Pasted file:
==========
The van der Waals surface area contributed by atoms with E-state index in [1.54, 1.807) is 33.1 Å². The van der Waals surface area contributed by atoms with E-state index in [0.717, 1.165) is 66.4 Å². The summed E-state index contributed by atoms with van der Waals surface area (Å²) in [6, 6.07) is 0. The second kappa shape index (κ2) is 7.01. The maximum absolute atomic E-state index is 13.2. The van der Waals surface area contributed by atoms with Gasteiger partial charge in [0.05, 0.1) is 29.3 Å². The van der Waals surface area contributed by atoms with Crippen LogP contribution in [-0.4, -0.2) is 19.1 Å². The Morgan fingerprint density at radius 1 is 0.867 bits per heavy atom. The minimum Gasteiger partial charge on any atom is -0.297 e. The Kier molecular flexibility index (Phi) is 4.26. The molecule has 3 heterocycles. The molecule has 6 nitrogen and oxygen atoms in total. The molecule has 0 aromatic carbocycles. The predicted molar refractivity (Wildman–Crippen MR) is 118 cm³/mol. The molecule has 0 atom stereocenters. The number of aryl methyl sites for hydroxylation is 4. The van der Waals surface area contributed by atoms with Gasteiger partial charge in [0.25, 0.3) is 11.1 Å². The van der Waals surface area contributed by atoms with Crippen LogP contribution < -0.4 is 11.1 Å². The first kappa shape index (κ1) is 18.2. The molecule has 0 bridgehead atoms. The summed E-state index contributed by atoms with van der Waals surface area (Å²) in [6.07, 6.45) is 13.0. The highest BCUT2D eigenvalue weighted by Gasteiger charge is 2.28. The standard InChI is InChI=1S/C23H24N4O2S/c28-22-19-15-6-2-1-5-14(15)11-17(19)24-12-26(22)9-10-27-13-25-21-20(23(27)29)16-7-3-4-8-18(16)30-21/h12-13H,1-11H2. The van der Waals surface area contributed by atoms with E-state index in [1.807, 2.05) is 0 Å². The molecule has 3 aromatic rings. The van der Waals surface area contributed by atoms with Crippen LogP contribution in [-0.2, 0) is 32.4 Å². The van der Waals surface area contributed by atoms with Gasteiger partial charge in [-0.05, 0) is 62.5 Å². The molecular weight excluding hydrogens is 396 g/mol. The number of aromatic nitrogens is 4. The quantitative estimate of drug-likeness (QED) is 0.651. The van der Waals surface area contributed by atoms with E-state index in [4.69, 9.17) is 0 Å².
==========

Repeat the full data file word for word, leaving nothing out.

The van der Waals surface area contributed by atoms with E-state index in [1.54, 1.807) is 33.1 Å². The van der Waals surface area contributed by atoms with E-state index in [0.717, 1.165) is 66.4 Å². The summed E-state index contributed by atoms with van der Waals surface area (Å²) in [6, 6.07) is 0. The second kappa shape index (κ2) is 7.01. The maximum absolute atomic E-state index is 13.2. The van der Waals surface area contributed by atoms with Gasteiger partial charge in [0.05, 0.1) is 29.3 Å². The van der Waals surface area contributed by atoms with Crippen LogP contribution in [-0.4, -0.2) is 19.1 Å². The Morgan fingerprint density at radius 1 is 0.867 bits per heavy atom. The minimum Gasteiger partial charge on any atom is -0.297 e. The Kier molecular flexibility index (Phi) is 4.26. The molecule has 3 heterocycles. The molecule has 6 nitrogen and oxygen atoms in total. The molecule has 0 aromatic carbocycles. The predicted molar refractivity (Wildman–Crippen MR) is 118 cm³/mol. The molecule has 0 atom stereocenters. The number of aryl methyl sites for hydroxylation is 4. The van der Waals surface area contributed by atoms with Gasteiger partial charge in [0.25, 0.3) is 11.1 Å². The van der Waals surface area contributed by atoms with Crippen LogP contribution < -0.4 is 11.1 Å². The first kappa shape index (κ1) is 18.2. The molecule has 0 bridgehead atoms. The summed E-state index contributed by atoms with van der Waals surface area (Å²) in [6.07, 6.45) is 13.0. The highest BCUT2D eigenvalue weighted by Gasteiger charge is 2.28. The standard InChI is InChI=1S/C23H24N4O2S/c28-22-19-15-6-2-1-5-14(15)11-17(19)24-12-26(22)9-10-27-13-25-21-20(23(27)29)16-7-3-4-8-18(16)30-21/h12-13H,1-11H2. The van der Waals surface area contributed by atoms with E-state index in [1.807, 2.05) is 0 Å². The molecule has 3 aromatic rings. The van der Waals surface area contributed by atoms with Crippen LogP contribution in [-0.2, 0) is 32.4 Å². The van der Waals surface area contributed by atoms with Gasteiger partial charge in [-0.05, 0) is 62.5 Å². The molecular weight excluding hydrogens is 396 g/mol. The number of aromatic nitrogens is 4. The quantitative estimate of drug-likeness (QED) is 0.651. The van der Waals surface area contributed by atoms with E-state index in [4.69, 9.17) is 0 Å².